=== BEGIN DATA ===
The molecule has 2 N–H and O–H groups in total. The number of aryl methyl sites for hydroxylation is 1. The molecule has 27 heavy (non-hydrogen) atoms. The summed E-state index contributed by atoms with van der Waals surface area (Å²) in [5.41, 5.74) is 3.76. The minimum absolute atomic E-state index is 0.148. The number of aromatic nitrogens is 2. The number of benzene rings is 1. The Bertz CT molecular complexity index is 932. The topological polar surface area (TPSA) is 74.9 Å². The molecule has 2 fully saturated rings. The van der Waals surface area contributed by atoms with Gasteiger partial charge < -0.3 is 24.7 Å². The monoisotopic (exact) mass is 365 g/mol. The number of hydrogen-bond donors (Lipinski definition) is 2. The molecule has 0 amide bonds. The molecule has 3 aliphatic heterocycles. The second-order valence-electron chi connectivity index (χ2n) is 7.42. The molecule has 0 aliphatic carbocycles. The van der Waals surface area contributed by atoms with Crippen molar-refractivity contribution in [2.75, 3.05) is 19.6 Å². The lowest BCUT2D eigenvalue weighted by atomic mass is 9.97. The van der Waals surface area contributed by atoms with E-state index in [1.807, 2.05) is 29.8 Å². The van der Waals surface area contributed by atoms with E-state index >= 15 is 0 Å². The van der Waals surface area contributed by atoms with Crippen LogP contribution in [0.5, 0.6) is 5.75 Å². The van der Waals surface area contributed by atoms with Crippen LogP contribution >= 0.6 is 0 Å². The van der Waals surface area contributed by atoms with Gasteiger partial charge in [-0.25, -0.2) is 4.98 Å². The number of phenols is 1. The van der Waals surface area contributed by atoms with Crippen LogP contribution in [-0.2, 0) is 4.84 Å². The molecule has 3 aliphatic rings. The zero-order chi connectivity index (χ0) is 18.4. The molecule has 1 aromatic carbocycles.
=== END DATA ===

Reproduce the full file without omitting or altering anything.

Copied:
The molecule has 2 N–H and O–H groups in total. The number of aryl methyl sites for hydroxylation is 1. The molecule has 27 heavy (non-hydrogen) atoms. The summed E-state index contributed by atoms with van der Waals surface area (Å²) in [5.41, 5.74) is 3.76. The minimum absolute atomic E-state index is 0.148. The number of aromatic nitrogens is 2. The number of benzene rings is 1. The Bertz CT molecular complexity index is 932. The topological polar surface area (TPSA) is 74.9 Å². The molecule has 2 fully saturated rings. The van der Waals surface area contributed by atoms with Gasteiger partial charge < -0.3 is 24.7 Å². The monoisotopic (exact) mass is 365 g/mol. The number of hydrogen-bond donors (Lipinski definition) is 2. The molecule has 0 amide bonds. The molecule has 3 aliphatic heterocycles. The second-order valence-electron chi connectivity index (χ2n) is 7.42. The molecule has 0 aliphatic carbocycles. The van der Waals surface area contributed by atoms with Crippen molar-refractivity contribution in [2.75, 3.05) is 19.6 Å². The lowest BCUT2D eigenvalue weighted by atomic mass is 9.97. The van der Waals surface area contributed by atoms with E-state index in [1.807, 2.05) is 29.8 Å². The van der Waals surface area contributed by atoms with E-state index >= 15 is 0 Å². The van der Waals surface area contributed by atoms with Crippen LogP contribution in [0.5, 0.6) is 5.75 Å². The van der Waals surface area contributed by atoms with Crippen LogP contribution >= 0.6 is 0 Å². The van der Waals surface area contributed by atoms with Gasteiger partial charge in [-0.25, -0.2) is 4.98 Å². The number of phenols is 1. The van der Waals surface area contributed by atoms with Crippen LogP contribution in [-0.2, 0) is 4.84 Å². The molecule has 3 aliphatic rings. The zero-order chi connectivity index (χ0) is 18.4. The molecule has 1 aromatic carbocycles.